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Keeping Ahead of Ground Water

Red ball iconKeeping Ahead of Groundwater Quality Questions

by Robert D. Libra  

For almost two decades, the Iowa Geological Survey, in partnership with the U.S. Geological Survey (USGS) and the University Hygienic Laboratory, has monitored the quality of raw untreated groundwater from individual municipal wells. The size of this effort has varied through time, with available state and federal funding. Focus of the monitoring has evolved as well, in response to changes in society’s questions about the quality of our groundwater. 

In the early 1980s, between 150 and 200 wells were sampled annually and analyzed primarily for “natural” constituents. These included minerals such as calcium, magnesium, bicarbonate, sulfate, iron, and manganese; the more common nutrients such as nitrate; and radioactive compounds such as radium. As various groundwater investigations began to show the presence of agricultural and other contaminants in “vulnerable” aquifers, the program emphasis shifted towards shallow aquifers, with more nutrients, pesticides, and synthetic organic chemicals added to the analyses. Environmental parameters such as organic carbon and dissolved oxygen also joined the list. The number of wells sampled increased for a time to over 200 per year, but decreased to the 45 to 90 range in the late 1990s. 


Well house Inside well house
Emmetsburg Municipal Well #4 is 35 feet deep and taps gravel deposits along the Des Moines River valley. The well has been sampled periodically as part of a long-standing cooperative program with the U.S. Geological  Survey.  Photos by Dave Conell (USGS).


Results from this cooperative monitoring network are a key part of our knowledge about the state’s groundwater quality. They allow for prediction of natural and contaminant-related water quality of our major aquifers, and thus let us know whether their quality will support various uses. Is the water too hard for a boiler, or does it have too much sulfate for supplying a dairy? Would we need to purge the iron and hydrogen sulfide to make it palatable? Will the water meet public drinking water standards? Will the quality pose odor problems if used with an anaerobic lagoon?

Many such questions are known to the water supply industry. However, new questions always arise, and one of the most important uses of groundwater monitoring information is to supply answers for questions that haven’t been asked before.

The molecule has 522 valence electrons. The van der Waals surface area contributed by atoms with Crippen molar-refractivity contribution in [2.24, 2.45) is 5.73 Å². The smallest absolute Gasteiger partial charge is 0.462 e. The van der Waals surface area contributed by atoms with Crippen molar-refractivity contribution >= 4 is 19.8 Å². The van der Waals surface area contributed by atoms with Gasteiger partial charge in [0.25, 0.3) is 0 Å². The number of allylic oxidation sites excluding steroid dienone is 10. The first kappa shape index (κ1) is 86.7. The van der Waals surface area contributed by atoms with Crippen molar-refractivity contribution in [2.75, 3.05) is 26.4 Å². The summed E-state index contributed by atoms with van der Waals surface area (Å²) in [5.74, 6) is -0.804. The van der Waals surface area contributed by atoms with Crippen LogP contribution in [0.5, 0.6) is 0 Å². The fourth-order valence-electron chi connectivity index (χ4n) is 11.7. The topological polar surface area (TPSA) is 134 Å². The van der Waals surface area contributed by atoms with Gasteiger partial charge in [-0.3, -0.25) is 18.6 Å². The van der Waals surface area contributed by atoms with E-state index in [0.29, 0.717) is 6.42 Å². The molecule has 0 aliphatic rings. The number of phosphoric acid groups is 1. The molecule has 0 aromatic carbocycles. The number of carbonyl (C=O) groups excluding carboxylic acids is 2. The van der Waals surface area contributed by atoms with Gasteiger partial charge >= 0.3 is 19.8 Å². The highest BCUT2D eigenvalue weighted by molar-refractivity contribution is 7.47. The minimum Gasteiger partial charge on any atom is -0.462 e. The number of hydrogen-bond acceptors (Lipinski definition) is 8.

For example, nitrogen in the form of ammonia may undergo troublesome reactions during some types of water treatment, and even have a negative effect on the treatment process itself. In the past, water supply wells were rarely analyzed for ammonia, based on the “conventional wisdom” that ammonia doesn’t occur in significant amounts in groundwater, unless it is grossly polluted. When a water supply did show measurable ammonia, the search was on for the contamination source. The usual suspects, such as nearby septic systems, leaking sewer lines, or livestock manure, would be rounded up, examined, and typically found innocent. Information from the groundwater monitoring was used to explain the situation. Ammonia does indeed occur naturally in high enough concentrations in some groundwaters to cause treatment problems. This occurs fairly commonly, and predictably more so in some aquifers than others. There is no contaminant source to search for. 

Other such questions are being raised. Researchers are coming to realize that relatively low concentrations of phosphorus impact stream and lake environments, so we need to assess the natural background levels in groundwater feeding streams and lakes. Also, there has been a long discussion about lowering the drinking water standard for arsenic. What would be the impact on Iowa water suppliers if this happens? Beyond answering the questions we know about, we need to continue keeping our monitoring efforts a step ahead – collecting answers before the questions are asked.


Adapted from Iowa Geology 2001, No. 26,  Iowa Department of Natural Resources